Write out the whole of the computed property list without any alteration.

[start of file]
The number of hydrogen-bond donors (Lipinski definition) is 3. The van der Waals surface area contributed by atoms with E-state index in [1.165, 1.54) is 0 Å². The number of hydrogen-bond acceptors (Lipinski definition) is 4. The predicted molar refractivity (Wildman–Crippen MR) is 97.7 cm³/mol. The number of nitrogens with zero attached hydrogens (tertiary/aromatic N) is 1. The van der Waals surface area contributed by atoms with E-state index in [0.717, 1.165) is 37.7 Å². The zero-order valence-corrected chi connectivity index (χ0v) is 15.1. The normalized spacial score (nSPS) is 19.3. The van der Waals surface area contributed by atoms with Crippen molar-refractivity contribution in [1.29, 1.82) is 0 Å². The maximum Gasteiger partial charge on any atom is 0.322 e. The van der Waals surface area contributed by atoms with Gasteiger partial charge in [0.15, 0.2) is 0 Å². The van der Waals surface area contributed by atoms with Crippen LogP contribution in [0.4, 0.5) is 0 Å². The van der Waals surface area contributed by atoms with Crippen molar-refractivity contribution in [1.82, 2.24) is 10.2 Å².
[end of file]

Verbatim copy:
The number of hydrogen-bond donors (Lipinski definition) is 3. The van der Waals surface area contributed by atoms with E-state index in [1.165, 1.54) is 0 Å². The number of hydrogen-bond acceptors (Lipinski definition) is 4. The predicted molar refractivity (Wildman–Crippen MR) is 97.7 cm³/mol. The number of nitrogens with zero attached hydrogens (tertiary/aromatic N) is 1. The van der Waals surface area contributed by atoms with E-state index in [0.717, 1.165) is 37.7 Å². The zero-order valence-corrected chi connectivity index (χ0v) is 15.1. The normalized spacial score (nSPS) is 19.3. The van der Waals surface area contributed by atoms with Crippen molar-refractivity contribution in [1.29, 1.82) is 0 Å². The maximum Gasteiger partial charge on any atom is 0.322 e. The van der Waals surface area contributed by atoms with Gasteiger partial charge in [0.15, 0.2) is 0 Å². The van der Waals surface area contributed by atoms with Crippen LogP contribution in [0.4, 0.5) is 0 Å². The van der Waals surface area contributed by atoms with Crippen molar-refractivity contribution in [1.82, 2.24) is 10.2 Å².